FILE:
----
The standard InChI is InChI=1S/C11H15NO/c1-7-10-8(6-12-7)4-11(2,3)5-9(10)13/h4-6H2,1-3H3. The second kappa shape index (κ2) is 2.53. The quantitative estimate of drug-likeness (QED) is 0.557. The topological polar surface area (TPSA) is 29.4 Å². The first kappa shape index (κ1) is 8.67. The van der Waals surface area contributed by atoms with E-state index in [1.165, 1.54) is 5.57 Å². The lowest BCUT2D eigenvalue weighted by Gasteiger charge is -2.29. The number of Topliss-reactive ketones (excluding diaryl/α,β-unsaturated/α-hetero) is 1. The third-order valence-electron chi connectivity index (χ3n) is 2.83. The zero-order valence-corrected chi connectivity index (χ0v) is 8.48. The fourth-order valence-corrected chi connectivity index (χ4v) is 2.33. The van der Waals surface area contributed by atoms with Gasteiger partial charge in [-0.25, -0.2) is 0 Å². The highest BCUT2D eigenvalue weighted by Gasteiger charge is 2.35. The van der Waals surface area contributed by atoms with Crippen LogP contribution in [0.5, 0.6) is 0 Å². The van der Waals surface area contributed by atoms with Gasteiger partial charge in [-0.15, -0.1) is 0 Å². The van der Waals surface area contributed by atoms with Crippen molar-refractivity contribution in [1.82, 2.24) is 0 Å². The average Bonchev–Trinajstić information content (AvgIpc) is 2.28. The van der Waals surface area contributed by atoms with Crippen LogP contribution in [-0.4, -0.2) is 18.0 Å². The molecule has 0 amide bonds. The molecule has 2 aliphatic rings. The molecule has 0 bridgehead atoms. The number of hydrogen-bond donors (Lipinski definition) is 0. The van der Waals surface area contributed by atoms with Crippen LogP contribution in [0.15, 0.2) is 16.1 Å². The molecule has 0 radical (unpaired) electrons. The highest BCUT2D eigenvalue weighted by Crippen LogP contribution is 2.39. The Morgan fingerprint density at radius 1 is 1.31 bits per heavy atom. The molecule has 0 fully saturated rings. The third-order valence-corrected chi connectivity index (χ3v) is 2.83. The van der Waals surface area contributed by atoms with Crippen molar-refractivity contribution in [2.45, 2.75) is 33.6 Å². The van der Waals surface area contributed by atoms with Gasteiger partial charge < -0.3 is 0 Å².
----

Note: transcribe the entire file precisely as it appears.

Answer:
The standard InChI is InChI=1S/C11H15NO/c1-7-10-8(6-12-7)4-11(2,3)5-9(10)13/h4-6H2,1-3H3. The second kappa shape index (κ2) is 2.53. The quantitative estimate of drug-likeness (QED) is 0.557. The topological polar surface area (TPSA) is 29.4 Å². The first kappa shape index (κ1) is 8.67. The van der Waals surface area contributed by atoms with E-state index in [1.165, 1.54) is 5.57 Å². The lowest BCUT2D eigenvalue weighted by Gasteiger charge is -2.29. The number of Topliss-reactive ketones (excluding diaryl/α,β-unsaturated/α-hetero) is 1. The third-order valence-electron chi connectivity index (χ3n) is 2.83. The zero-order valence-corrected chi connectivity index (χ0v) is 8.48. The fourth-order valence-corrected chi connectivity index (χ4v) is 2.33. The van der Waals surface area contributed by atoms with Gasteiger partial charge in [-0.25, -0.2) is 0 Å². The highest BCUT2D eigenvalue weighted by Gasteiger charge is 2.35. The van der Waals surface area contributed by atoms with Crippen LogP contribution in [0.5, 0.6) is 0 Å². The van der Waals surface area contributed by atoms with Gasteiger partial charge in [-0.15, -0.1) is 0 Å². The van der Waals surface area contributed by atoms with Crippen molar-refractivity contribution in [1.82, 2.24) is 0 Å². The average Bonchev–Trinajstić information content (AvgIpc) is 2.28. The van der Waals surface area contributed by atoms with Crippen LogP contribution in [-0.4, -0.2) is 18.0 Å². The molecule has 0 amide bonds. The molecule has 2 aliphatic rings. The molecule has 0 bridgehead atoms. The number of hydrogen-bond donors (Lipinski definition) is 0. The van der Waals surface area contributed by atoms with Crippen LogP contribution in [0.15, 0.2) is 16.1 Å². The molecule has 0 radical (unpaired) electrons. The highest BCUT2D eigenvalue weighted by Crippen LogP contribution is 2.39. The Morgan fingerprint density at radius 1 is 1.31 bits per heavy atom. The molecule has 0 fully saturated rings. The third-order valence-corrected chi connectivity index (χ3v) is 2.83. The van der Waals surface area contributed by atoms with Crippen molar-refractivity contribution in [2.45, 2.75) is 33.6 Å². The van der Waals surface area contributed by atoms with Gasteiger partial charge < -0.3 is 0 Å².